University of Cambridge > Talks.cam > Fieldwork Seminar: Methodologies in the 'field' > Dealing with insecurity in the field: reflections on fieldwork in Laikipia, Kenya

Dealing with insecurity in the field: reflections on fieldwork in Laikipia, Kenya

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In this talk, I will draw on my own experiences doing fieldwork during a period of insecurity and violence in northern Laikipia, Kenya to discuss the kinds of dangers that researchers doing fieldwork often face. I will consider the challenges I faced in reorienting my research to ensure my own safety, and the stress involved in doing so. Not all dangers are so explicit, and so I will also discuss the increasing insecurity of field research more generally, particularly in relation to the problem of research fatigue among populations frequently targeted for research projects. Indeed, some of the personal dangers I faced during fieldwork had resulted from suspicions regarding my presence as a foreign researcher during a time of crisis. A failure to fully inform research participants of research outcomes over the years has, in many cases, resulted in a deep suspicion of researchers that poses a threat to the possibility of fieldwork if ethical procedures are not reviewed.  I hope to discuss some possibilities for alternative engagement with research participants, including the importance of participatory approaches, to ensure the sustainability of fieldwork in the future.’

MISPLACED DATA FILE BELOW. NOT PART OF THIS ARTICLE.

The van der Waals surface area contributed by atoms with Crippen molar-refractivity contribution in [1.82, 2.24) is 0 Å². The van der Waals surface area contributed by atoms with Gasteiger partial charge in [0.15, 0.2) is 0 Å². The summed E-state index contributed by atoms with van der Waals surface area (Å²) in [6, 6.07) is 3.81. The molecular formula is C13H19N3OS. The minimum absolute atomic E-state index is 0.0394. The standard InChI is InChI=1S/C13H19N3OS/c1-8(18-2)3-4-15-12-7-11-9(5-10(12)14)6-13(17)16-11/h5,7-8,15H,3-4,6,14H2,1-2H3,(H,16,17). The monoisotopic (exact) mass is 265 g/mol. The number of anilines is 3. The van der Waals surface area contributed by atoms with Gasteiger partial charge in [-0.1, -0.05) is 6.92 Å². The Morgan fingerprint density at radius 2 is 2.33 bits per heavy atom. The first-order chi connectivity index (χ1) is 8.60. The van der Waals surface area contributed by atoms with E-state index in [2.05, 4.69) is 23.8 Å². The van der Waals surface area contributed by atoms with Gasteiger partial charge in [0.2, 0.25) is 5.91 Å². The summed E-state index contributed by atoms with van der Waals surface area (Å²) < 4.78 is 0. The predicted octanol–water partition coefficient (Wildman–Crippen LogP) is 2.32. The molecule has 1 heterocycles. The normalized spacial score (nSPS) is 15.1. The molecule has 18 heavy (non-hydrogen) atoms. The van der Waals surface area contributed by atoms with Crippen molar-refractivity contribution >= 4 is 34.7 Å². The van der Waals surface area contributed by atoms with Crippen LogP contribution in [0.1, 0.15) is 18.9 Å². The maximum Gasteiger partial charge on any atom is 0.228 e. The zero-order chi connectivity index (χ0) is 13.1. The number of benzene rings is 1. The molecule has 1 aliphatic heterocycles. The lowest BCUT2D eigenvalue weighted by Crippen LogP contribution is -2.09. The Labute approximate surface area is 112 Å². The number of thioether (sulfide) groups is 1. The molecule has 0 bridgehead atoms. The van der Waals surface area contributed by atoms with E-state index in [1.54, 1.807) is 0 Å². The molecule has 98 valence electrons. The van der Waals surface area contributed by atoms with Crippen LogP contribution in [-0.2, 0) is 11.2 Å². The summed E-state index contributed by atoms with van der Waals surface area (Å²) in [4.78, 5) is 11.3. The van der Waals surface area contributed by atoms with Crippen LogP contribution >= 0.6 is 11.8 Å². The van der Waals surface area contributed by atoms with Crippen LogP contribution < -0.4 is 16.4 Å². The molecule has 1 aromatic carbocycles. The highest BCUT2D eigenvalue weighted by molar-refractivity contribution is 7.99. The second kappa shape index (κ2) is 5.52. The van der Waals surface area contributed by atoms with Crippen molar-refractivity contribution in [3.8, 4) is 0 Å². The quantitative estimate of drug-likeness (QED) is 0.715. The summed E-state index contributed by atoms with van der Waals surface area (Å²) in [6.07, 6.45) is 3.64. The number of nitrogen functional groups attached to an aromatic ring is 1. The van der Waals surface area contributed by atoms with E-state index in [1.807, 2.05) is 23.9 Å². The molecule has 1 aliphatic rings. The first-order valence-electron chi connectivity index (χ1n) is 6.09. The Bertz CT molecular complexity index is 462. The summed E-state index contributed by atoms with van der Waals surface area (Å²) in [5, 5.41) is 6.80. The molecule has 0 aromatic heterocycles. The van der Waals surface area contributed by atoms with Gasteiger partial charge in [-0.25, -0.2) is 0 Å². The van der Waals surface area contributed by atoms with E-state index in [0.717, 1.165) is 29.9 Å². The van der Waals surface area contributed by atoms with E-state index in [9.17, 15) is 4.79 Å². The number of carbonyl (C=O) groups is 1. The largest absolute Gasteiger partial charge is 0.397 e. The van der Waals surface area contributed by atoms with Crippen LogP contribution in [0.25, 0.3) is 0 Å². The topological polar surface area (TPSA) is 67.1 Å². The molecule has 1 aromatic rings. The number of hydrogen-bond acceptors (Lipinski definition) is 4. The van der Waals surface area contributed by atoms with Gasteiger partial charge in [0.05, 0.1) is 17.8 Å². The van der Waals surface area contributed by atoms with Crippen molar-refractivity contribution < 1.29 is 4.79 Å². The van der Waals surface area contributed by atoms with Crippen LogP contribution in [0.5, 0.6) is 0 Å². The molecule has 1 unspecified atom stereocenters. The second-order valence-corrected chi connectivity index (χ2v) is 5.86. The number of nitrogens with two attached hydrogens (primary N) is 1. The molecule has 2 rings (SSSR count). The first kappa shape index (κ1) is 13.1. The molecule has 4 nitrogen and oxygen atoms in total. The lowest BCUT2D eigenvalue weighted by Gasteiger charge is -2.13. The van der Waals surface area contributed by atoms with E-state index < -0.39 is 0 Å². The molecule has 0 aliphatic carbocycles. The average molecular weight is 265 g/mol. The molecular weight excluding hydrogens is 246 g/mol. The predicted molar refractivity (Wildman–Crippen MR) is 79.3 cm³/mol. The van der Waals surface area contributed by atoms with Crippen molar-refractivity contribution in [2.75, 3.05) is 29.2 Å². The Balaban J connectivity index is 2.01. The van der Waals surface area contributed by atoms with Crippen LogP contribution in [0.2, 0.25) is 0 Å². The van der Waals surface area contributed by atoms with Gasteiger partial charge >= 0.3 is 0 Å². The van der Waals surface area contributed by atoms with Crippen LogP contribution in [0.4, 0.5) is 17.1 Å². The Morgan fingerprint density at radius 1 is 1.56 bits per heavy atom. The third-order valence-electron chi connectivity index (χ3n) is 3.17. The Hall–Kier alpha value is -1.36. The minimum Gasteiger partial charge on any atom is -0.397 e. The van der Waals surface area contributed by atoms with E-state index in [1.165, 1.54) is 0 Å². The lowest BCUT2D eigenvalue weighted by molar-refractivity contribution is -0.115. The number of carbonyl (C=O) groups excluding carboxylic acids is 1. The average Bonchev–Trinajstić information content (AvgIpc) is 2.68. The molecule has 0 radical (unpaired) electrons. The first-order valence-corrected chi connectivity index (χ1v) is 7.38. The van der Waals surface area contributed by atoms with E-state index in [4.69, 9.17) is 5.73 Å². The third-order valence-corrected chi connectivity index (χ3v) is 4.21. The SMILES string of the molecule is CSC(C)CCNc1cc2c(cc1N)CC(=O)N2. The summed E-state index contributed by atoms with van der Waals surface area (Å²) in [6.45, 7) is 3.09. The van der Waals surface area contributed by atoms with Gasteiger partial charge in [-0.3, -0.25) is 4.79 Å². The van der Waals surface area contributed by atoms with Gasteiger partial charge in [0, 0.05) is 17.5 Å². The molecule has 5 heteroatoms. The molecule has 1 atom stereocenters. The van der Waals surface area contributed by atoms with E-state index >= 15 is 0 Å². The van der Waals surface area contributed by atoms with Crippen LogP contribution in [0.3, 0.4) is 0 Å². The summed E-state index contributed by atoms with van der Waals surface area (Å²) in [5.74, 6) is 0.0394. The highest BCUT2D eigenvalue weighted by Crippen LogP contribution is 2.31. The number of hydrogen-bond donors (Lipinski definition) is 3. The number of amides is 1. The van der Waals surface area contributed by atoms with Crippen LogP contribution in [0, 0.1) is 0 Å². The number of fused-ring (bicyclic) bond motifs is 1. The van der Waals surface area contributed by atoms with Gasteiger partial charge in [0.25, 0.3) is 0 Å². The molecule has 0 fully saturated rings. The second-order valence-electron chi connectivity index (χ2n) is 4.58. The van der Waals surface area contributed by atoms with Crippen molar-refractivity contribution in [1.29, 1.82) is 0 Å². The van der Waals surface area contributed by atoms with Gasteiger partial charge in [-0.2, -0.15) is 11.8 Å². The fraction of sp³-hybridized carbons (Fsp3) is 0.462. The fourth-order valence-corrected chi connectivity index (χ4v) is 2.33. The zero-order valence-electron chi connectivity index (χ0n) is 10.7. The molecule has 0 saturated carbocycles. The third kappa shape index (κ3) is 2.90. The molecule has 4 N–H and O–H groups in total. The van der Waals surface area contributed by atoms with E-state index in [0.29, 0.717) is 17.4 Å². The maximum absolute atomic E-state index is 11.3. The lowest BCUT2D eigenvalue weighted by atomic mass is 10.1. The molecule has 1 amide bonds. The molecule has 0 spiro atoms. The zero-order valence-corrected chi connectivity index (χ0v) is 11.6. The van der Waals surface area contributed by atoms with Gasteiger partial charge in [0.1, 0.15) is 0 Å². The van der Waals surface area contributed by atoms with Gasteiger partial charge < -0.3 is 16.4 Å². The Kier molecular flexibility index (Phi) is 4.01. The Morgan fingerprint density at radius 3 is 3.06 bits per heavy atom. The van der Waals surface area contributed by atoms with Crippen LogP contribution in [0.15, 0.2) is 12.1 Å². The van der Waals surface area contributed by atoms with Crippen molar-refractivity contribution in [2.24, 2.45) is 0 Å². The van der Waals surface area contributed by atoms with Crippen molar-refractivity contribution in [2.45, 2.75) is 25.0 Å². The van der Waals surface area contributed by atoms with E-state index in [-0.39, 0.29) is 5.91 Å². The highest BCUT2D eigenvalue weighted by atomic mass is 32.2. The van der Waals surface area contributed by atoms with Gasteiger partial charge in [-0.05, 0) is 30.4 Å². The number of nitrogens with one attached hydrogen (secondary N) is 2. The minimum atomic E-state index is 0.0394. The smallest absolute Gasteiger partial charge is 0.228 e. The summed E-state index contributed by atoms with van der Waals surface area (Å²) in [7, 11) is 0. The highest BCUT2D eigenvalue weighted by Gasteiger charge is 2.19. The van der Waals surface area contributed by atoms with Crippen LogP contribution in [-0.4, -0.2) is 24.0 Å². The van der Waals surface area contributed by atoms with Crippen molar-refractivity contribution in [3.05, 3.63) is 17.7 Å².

This talk is part of the Fieldwork Seminar: Methodologies in the 'field' series.

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